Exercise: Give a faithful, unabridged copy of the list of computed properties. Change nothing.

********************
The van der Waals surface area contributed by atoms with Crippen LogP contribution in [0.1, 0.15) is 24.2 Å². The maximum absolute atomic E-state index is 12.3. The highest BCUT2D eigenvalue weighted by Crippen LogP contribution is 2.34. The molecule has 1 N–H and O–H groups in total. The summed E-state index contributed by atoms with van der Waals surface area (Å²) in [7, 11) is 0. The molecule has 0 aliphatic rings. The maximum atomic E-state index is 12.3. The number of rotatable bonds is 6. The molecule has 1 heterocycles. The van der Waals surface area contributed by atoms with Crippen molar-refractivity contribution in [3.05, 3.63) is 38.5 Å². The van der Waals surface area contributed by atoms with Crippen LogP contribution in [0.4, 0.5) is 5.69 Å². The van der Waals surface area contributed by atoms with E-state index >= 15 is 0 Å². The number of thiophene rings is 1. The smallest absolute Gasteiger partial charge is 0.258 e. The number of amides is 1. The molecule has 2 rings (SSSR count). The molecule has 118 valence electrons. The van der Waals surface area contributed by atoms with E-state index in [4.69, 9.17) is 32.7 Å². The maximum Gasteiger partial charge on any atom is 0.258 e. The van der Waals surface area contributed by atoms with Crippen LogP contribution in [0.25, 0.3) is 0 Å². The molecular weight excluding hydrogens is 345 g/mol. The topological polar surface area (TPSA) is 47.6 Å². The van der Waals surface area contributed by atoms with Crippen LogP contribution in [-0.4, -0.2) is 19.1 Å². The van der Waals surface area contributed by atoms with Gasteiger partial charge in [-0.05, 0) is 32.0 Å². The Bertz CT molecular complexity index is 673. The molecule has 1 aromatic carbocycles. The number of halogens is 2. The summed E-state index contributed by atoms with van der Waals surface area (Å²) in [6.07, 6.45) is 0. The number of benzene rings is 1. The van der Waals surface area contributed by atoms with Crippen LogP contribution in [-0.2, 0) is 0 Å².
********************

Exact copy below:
The van der Waals surface area contributed by atoms with Crippen LogP contribution in [0.1, 0.15) is 24.2 Å². The maximum absolute atomic E-state index is 12.3. The highest BCUT2D eigenvalue weighted by Crippen LogP contribution is 2.34. The molecule has 1 N–H and O–H groups in total. The summed E-state index contributed by atoms with van der Waals surface area (Å²) in [7, 11) is 0. The molecule has 0 aliphatic rings. The maximum atomic E-state index is 12.3. The number of rotatable bonds is 6. The molecule has 1 heterocycles. The van der Waals surface area contributed by atoms with Crippen molar-refractivity contribution in [3.05, 3.63) is 38.5 Å². The van der Waals surface area contributed by atoms with Crippen LogP contribution in [0.4, 0.5) is 5.69 Å². The van der Waals surface area contributed by atoms with E-state index >= 15 is 0 Å². The number of thiophene rings is 1. The smallest absolute Gasteiger partial charge is 0.258 e. The number of amides is 1. The molecule has 2 rings (SSSR count). The molecule has 118 valence electrons. The van der Waals surface area contributed by atoms with E-state index in [4.69, 9.17) is 32.7 Å². The maximum Gasteiger partial charge on any atom is 0.258 e. The van der Waals surface area contributed by atoms with Crippen LogP contribution in [0.25, 0.3) is 0 Å². The molecular weight excluding hydrogens is 345 g/mol. The topological polar surface area (TPSA) is 47.6 Å². The van der Waals surface area contributed by atoms with Crippen LogP contribution in [-0.4, -0.2) is 19.1 Å². The van der Waals surface area contributed by atoms with Gasteiger partial charge in [-0.05, 0) is 32.0 Å². The Bertz CT molecular complexity index is 673. The molecule has 1 aromatic carbocycles. The number of halogens is 2. The summed E-state index contributed by atoms with van der Waals surface area (Å²) in [6.07, 6.45) is 0. The number of benzene rings is 1. The van der Waals surface area contributed by atoms with Crippen LogP contribution in [-0.2, 0) is 0 Å².